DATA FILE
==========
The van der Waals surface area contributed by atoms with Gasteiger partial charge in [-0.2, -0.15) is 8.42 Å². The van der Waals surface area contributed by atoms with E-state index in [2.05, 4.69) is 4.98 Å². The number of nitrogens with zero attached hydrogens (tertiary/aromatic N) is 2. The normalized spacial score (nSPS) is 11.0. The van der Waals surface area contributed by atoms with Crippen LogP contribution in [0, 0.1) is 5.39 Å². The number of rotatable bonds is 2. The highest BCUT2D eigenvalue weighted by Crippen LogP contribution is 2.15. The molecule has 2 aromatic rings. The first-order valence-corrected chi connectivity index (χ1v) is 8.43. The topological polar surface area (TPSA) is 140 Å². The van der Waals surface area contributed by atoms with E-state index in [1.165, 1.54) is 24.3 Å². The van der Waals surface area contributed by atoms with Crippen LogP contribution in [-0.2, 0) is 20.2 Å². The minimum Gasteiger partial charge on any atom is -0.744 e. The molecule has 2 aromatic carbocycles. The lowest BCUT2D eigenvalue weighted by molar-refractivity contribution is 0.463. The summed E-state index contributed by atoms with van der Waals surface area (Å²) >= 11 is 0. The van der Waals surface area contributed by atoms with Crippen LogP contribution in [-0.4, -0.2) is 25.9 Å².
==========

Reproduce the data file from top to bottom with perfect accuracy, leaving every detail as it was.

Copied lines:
The van der Waals surface area contributed by atoms with Gasteiger partial charge in [-0.2, -0.15) is 8.42 Å². The van der Waals surface area contributed by atoms with E-state index in [2.05, 4.69) is 4.98 Å². The number of nitrogens with zero attached hydrogens (tertiary/aromatic N) is 2. The normalized spacial score (nSPS) is 11.0. The van der Waals surface area contributed by atoms with Crippen LogP contribution in [0, 0.1) is 5.39 Å². The number of rotatable bonds is 2. The highest BCUT2D eigenvalue weighted by Crippen LogP contribution is 2.15. The molecule has 2 aromatic rings. The first-order valence-corrected chi connectivity index (χ1v) is 8.43. The topological polar surface area (TPSA) is 140 Å². The van der Waals surface area contributed by atoms with E-state index in [1.165, 1.54) is 24.3 Å². The van der Waals surface area contributed by atoms with Crippen LogP contribution in [-0.2, 0) is 20.2 Å². The minimum Gasteiger partial charge on any atom is -0.744 e. The molecule has 2 aromatic carbocycles. The lowest BCUT2D eigenvalue weighted by molar-refractivity contribution is 0.463. The summed E-state index contributed by atoms with van der Waals surface area (Å²) >= 11 is 0. The van der Waals surface area contributed by atoms with Crippen LogP contribution in [-0.4, -0.2) is 25.9 Å².